4) Variety. It’s the spice of life, eh? Knowing that when I process my photos I can quickly decide the look of my photos without having to have some deep vision of how it should look is really nice. After a few years of using VSCO, I have certain presets that I prefer for the subjects that I’m shooting. For instance, the Fuji presets in Pack 1 work great for nature and landscape images. The colors are slightly richer and it does well with greens and blues. But you then have different ISO options of those films, just like in their film negative originals (160C, 400H, 800Z). Each of these give subtle changes in colors and tones but don’t diverge so much that you can’t mix and match these processes in the same set of images.
5) Community. It’s kind of weird when you think about it, but there’s a sort-of kinship with other folks using VSCO. Through the different online communities and groups online, I’ve made many photography friends I would have never met otherwise. There’s so many photographers these days, it’s harder and harder to find others to talk shop with or just to enjoy each others’ work. Normally, we’re all subdivided by the content we shoot: portraits, weddings, landscape, commercial, etc. I like that I have met all kinds of shooters from “for fun” shooters to “for pay” shooters. (I’m sick of words like amateur/hobbyists and professional, but that’s a post for another day.)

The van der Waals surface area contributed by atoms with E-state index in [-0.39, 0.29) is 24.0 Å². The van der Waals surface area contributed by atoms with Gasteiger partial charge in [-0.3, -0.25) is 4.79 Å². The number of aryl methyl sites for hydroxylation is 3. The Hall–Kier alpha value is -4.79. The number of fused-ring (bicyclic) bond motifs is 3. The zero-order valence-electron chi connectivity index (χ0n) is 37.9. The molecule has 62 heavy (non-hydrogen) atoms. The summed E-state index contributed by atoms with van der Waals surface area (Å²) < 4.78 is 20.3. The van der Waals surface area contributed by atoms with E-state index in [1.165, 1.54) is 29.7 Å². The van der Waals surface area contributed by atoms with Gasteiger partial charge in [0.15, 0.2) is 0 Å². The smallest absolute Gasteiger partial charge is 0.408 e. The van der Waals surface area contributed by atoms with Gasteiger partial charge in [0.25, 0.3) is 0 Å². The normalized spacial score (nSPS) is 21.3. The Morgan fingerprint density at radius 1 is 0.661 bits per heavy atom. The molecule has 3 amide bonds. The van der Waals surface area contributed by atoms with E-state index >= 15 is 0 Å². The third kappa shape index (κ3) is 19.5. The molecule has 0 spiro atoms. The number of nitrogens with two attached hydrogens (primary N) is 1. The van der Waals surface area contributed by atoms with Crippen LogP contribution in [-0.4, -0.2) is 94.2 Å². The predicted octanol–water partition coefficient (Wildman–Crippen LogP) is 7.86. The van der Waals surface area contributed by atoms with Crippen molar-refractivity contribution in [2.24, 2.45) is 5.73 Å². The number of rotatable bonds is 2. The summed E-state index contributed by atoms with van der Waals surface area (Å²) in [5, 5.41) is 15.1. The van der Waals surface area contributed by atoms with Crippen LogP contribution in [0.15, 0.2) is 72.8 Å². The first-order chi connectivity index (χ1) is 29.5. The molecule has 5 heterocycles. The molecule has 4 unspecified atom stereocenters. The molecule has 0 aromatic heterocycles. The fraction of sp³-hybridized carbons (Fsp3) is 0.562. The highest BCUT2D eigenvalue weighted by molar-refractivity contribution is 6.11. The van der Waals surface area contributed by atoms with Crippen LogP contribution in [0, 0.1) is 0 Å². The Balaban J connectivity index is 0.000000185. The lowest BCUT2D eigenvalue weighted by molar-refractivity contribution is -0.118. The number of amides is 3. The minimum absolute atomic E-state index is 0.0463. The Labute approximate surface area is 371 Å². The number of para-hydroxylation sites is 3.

6) Pissing off the purists. After fifteen years of shooting digital, I have seen all kinds of opinions in the photography world. I’m not proud to say that I was wrapped up into how others deemed what was acceptable in terms of processing. Nowadays, I see a lot of those same people crapping on VSCO the same way people did with other action sets. I just don’t see it the same, though.
VSCO processing tries to emulate the look of film. Film, you know, that thing that was used forever before digital. I think some have decided that it’s trying to look vintage but get real. There is no pure. There is no “right way.” Everything is manipulated in some way or another and I just prefer the processing options they’ve added.
7) Looking forward to processing my photos! For a while, I dreaded sitting down to process 100+ images from a session. When I started using VSCO, though, processing became Christmas morning for me. Every image was like opening a present, applying the presets and seeing what my images will look like with colors and tones more how I like them. Seriously, my wife is even surprised how giddy I get now when I have a new batch of photos to look through. As much as I shoot as accurately as possible in camera, when that preset is applied, my images just look magical to me.
*All images featured in this post were shot with the Canon 5D classic or Canon XSi and either the Canon 50mm f/1.4 or Tamron 90mm Macro. When I state images are unprocessed RAW, I exported the original RAW file without adjusting any of the settings that it contained on import including color profiles. All VSCO processed photos were only processed in Adobe Lightroom 3 without any additional processing other than adjusting brightness and contrast sliders. No additional Photoshop was used other than for resizing for the web.